I’ve written a couple of times about my disappointment with Radiohead’s online distribution of their latest album (In Rainbows).
Initially, I thought that they were just naive and had blown a great opportunity. But I soon found out they knew exactly what they were doing, and were just as bad as the labels in their treatment of those who prefer to download albums instead of buying CDs.
It’s nice to see at least one artist in the business agrees.
“I think the way [Radiohead] parlayed it into a marketing gimmick has certainly been shrewd, but if you look at what they did, though, it was very much a bait and switch to get you to pay for a MySpace-quality stream as a way to promote a very traditional record sale.”
Bingo! And as the article states:
Reznor is referring to Radiohead’s release of “In Rainbows” as lossy 160kbps (max) MP3 downloads, which many would argue are sub-par when compared to DRM-free offerings from Amazon and iTunes Store (both of which offer 256kbps DRM-free music).
“There’s nothing wrong with that,” Reznor continued, “but I don’t see that as a big revolution [that] they’re kinda getting credit for.” In addition to the quality of Radiohead’s MP3s, NIN’s frontman also took issue with the band’s omission of artwork and altogether not taking care of the fans. “To me that feels insincere. It relies upon the fact that it was quote-unquote ‘first,’ and it takes the headlines with it.”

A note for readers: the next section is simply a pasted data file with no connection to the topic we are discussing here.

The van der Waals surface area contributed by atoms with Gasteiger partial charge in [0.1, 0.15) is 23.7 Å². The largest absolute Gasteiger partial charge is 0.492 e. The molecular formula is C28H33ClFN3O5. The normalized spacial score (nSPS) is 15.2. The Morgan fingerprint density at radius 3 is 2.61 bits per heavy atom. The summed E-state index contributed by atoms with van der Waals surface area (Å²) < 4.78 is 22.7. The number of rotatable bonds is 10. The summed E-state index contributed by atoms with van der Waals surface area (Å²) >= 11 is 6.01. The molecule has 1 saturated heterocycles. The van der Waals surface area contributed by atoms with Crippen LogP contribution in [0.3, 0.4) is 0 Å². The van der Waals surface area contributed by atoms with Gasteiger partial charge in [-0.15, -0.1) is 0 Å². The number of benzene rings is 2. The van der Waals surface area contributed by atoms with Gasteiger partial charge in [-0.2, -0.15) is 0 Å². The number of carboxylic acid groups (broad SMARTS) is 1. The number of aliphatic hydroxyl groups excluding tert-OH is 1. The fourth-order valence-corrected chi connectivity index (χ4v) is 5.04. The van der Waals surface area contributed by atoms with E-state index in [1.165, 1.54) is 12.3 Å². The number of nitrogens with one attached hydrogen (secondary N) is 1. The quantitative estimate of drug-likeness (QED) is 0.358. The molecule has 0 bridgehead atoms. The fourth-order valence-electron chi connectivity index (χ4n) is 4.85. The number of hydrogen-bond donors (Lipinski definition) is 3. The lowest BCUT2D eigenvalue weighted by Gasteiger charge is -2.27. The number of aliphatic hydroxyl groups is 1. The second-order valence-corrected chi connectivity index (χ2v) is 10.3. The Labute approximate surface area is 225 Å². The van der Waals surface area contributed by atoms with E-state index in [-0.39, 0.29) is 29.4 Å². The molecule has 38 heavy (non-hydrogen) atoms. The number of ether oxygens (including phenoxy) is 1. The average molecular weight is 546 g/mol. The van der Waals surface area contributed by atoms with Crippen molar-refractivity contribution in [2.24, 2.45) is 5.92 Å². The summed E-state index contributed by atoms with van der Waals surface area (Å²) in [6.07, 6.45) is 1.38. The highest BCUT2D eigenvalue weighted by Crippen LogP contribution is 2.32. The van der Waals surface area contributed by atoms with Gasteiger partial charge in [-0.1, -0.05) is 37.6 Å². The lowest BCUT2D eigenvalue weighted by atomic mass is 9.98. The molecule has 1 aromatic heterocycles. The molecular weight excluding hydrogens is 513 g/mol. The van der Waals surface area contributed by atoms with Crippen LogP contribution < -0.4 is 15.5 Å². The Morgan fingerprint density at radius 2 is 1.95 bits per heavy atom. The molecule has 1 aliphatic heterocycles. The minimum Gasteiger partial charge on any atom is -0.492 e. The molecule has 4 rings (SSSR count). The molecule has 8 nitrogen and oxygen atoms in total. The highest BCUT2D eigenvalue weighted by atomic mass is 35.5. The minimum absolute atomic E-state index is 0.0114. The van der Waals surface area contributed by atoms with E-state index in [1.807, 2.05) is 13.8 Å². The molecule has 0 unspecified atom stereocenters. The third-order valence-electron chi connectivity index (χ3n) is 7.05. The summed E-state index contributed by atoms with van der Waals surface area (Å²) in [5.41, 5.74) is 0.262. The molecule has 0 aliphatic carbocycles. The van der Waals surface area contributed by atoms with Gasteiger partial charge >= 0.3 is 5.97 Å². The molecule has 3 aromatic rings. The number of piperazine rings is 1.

This is exactly what I was saying — right down to the lack of artwork — though Trent sums it up better in hindsight.
Meanwhile, Trent did online distribution right. Look at how he handled distribution of the NIN’s album Ghosts I-IV:
There is no way to pirate this item; faced with the inevitability of listeners stealing it, the entire album has been uploaded to The Piratebay. In addition, the first 9 tracks are available for free to sample before you take the plunge and have been uploaded to Piratebay as well. For those looking to purchase the album, it will run you $5 for a digital download in any format you wish, including FLAC, Apple Lossless, and MP3. Of course you can purchase a CD as well, alongside a deluxe $75 and now sold out $300 limited edition package.
The free Piratebay tracks are better quality than the Radiohead album people paid for. And for just a fiver you get your choice of the best digital download formats available. Yes, a traditional CD is also available (as it should be) as well as deluxe packages, but unlike Radiohead’s offering the online options won’t be going away anytime soon.
You know what makes me feel best about this? In my initial Radiohead article, when I thought they were just being naive, I concluded with this sentence:
So, to the next major band to bypass the labels and sell their album themselves: Please do it better than Radiohead. Much, much better. Are you listening, Trent?
Of course Trent doesn’t read my blog, but clearly he was “listening” nonetheless. Good for you, Trent. And thank you.